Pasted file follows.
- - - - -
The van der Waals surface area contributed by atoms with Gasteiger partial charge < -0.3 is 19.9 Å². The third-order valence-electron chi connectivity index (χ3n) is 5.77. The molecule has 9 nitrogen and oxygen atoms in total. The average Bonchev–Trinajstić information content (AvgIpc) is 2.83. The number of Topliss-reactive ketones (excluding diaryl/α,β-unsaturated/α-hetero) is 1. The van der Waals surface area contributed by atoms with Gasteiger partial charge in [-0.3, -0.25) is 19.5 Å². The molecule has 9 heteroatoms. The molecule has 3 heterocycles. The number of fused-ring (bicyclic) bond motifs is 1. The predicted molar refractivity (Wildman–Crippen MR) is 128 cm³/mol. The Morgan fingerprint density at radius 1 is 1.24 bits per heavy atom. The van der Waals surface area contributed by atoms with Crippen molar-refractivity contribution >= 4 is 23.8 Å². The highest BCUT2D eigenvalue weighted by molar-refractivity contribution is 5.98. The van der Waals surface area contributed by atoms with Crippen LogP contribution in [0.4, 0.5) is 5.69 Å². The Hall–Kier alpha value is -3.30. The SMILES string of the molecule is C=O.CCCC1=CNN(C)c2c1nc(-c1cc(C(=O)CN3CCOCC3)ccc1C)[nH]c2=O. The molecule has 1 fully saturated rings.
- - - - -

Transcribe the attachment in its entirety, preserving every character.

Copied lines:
The van der Waals surface area contributed by atoms with Gasteiger partial charge < -0.3 is 19.9 Å². The third-order valence-electron chi connectivity index (χ3n) is 5.77. The molecule has 9 nitrogen and oxygen atoms in total. The average Bonchev–Trinajstić information content (AvgIpc) is 2.83. The number of Topliss-reactive ketones (excluding diaryl/α,β-unsaturated/α-hetero) is 1. The van der Waals surface area contributed by atoms with Gasteiger partial charge in [-0.3, -0.25) is 19.5 Å². The molecule has 9 heteroatoms. The molecule has 3 heterocycles. The number of fused-ring (bicyclic) bond motifs is 1. The predicted molar refractivity (Wildman–Crippen MR) is 128 cm³/mol. The Morgan fingerprint density at radius 1 is 1.24 bits per heavy atom. The van der Waals surface area contributed by atoms with Crippen molar-refractivity contribution >= 4 is 23.8 Å². The highest BCUT2D eigenvalue weighted by molar-refractivity contribution is 5.98. The van der Waals surface area contributed by atoms with Crippen LogP contribution in [0.4, 0.5) is 5.69 Å². The Hall–Kier alpha value is -3.30. The SMILES string of the molecule is C=O.CCCC1=CNN(C)c2c1nc(-c1cc(C(=O)CN3CCOCC3)ccc1C)[nH]c2=O. The molecule has 1 fully saturated rings.